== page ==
As Clarence and I discussed taking the long way around to avoid the shelter and being seen, we heard someone behind us ask; ‘Why are you watching us?’ We turned to find that the question came from a young girl about Clarence’s age who was armed with a spear that was pointed at us. The abilities of people who survived in this world were not to be underestimated, so we took the girl and her spear seriously. She took turns pointing the spear at us as our minds calculated whether fight or flight would be more likely to get us out of this situation. When I noticed Charles was not growling, I relaxed a little and asked the girl to take us to her father. She seemed relieved too and led us to the shelter, but she didn’t lower the spear.
The shelter belonged to a family group. The way their social system worked, I had to explain our situation to all of them. My task of explaining why we were watching them would have been simpler if the two children had not been pestering Charles the entire time I tried to speak. I think the family was more convinced that we were good people by Charles’s not biting the children than by any part of my explanation. They invited us to stay with them until we were ready to continue our journey.
After a couple of days, I decided to continue my search without Clarence. The family had watched quietly as Clarence and the girl, Olivia, hunted together. The young pair thought of nothing, but the task, and got along wonderfully as friends. Her father, however, looked sideways at me once in a way I could tell he was thinking about his family’s future. Another good hunter would add to the group’s safety and security. They were good people and I could not deny my friend basic and psychological needs for a good life.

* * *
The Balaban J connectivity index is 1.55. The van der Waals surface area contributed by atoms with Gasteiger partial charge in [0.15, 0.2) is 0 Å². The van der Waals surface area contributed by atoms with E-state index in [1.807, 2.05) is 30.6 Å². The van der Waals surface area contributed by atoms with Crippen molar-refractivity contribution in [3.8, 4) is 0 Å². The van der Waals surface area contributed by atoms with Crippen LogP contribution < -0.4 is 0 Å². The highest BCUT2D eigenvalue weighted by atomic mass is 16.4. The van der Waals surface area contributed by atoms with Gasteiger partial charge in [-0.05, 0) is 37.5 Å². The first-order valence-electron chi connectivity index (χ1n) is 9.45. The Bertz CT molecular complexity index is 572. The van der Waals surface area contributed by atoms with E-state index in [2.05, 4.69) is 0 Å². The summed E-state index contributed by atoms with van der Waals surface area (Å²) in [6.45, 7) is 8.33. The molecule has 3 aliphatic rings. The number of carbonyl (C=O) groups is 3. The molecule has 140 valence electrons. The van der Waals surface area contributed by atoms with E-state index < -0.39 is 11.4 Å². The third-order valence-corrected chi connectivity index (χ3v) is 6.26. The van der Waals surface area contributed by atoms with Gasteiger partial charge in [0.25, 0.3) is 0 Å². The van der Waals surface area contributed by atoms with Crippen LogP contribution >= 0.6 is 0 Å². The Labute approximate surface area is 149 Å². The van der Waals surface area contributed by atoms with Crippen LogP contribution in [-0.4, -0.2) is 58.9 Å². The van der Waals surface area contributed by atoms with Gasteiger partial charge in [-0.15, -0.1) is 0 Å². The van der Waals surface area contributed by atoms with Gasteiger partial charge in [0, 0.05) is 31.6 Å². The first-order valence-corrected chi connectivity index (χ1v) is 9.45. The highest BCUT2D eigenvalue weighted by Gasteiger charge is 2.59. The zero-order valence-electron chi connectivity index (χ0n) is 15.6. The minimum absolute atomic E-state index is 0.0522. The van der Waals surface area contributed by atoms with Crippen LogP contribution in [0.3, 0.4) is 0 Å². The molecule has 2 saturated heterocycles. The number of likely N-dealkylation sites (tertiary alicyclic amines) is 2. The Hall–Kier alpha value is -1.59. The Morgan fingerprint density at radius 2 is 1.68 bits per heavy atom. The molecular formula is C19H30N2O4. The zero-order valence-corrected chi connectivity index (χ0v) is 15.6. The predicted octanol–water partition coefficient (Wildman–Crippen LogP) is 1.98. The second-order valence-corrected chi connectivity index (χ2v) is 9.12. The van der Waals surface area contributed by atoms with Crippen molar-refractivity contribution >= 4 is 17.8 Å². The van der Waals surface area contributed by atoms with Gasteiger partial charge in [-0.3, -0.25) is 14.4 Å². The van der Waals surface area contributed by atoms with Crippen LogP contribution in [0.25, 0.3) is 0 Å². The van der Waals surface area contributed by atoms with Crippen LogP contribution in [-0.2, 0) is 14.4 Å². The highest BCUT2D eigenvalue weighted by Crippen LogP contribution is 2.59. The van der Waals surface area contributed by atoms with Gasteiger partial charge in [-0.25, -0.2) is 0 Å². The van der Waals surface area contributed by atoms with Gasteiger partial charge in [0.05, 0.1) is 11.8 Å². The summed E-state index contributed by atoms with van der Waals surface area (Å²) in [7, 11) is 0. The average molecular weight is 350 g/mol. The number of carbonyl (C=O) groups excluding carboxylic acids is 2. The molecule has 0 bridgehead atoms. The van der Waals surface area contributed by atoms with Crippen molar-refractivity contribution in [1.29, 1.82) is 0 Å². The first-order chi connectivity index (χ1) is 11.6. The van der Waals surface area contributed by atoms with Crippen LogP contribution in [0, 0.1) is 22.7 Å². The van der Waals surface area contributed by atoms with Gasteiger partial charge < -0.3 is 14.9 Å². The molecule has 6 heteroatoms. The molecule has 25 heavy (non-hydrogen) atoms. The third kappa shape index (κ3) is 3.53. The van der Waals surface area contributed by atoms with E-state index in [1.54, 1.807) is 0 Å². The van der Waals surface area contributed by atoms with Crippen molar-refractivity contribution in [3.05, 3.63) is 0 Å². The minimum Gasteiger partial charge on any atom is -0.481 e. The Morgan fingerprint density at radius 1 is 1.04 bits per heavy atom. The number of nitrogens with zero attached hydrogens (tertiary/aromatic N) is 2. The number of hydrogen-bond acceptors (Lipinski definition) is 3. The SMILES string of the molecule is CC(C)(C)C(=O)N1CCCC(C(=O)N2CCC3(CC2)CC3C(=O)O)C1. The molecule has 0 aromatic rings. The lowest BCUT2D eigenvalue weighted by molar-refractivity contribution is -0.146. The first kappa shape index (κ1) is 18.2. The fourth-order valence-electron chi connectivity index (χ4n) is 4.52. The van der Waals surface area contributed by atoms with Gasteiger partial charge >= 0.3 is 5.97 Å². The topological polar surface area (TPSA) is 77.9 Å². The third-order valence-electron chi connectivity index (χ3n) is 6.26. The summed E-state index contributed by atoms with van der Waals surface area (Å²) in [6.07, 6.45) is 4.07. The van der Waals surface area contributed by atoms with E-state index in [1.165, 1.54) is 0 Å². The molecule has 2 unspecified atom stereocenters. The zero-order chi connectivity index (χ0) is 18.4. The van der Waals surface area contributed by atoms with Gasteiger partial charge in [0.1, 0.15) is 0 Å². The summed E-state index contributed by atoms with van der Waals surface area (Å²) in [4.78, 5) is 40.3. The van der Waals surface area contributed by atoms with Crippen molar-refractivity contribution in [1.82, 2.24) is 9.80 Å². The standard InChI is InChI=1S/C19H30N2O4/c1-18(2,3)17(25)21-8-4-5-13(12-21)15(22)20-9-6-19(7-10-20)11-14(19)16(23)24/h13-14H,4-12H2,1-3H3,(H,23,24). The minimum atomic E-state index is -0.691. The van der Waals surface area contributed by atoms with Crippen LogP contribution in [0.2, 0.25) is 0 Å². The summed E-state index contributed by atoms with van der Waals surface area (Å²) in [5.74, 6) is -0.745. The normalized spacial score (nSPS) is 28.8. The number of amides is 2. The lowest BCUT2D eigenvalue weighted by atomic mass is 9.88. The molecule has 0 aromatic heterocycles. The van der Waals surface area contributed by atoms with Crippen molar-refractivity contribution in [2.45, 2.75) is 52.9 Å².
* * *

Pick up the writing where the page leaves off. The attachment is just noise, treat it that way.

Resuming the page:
I planned to talk to everyone involved one at a time until there was agreement. First, I tried to speak to the father privately about taking in Clarence. Naturally, everyone gathered around us to hear what I had to say. Instead of the series of conversations I planned, we had a single open discussion. I expected Clarence to protest and erupt with strong adolescent feelings of betrayal and abandonment, but the look on his face said he hoped the family would accept him. They did.
The father asked me to stay out of kindness. I knew if I did, I would disrupt the harmony of the group. The next day, I left without Clarence. Out of everyone there, I believe my heart was the heaviest. After me, Charles may have been saddest to break up our trio. I would like to think that Charles grew to like me best and left with me for that reason. The truth is more likely that he was tired of the little kids pulling on his ears.
My youngest son was excited to go out for a walk with his two older brothers alone for the first time. I gave my boys the conditions of that Saturday afternoon’s freedom as they scrambled to put on their winter coats, boots, gloves, and hats. They were to stay together, be home before sunset, and stay away from the shed if for any reason they were still out in the woods after dark.
My middle child froze for a moment and then scanned his older brother’s face to see if he caught him being scared. He had not. My oldest boy was lacing his boots and, without looking up, agreed aloud with an OK whose pitch ascended on the O and descended on the K. My youngest son looked up to at me with apprehension and asked why they should stay away from the shed.
I had not told him the story before, so I told him while he bundled up. A long time ago, all of the land around us as far as we could see belonged to one family. The farmer intended to cultivate all of the land; but his wife died giving birth to their second daughter, Anna. The farmer had more to do with less help than he had planned, so he only used a small portion of the land for crops and the rest of it remained a forest.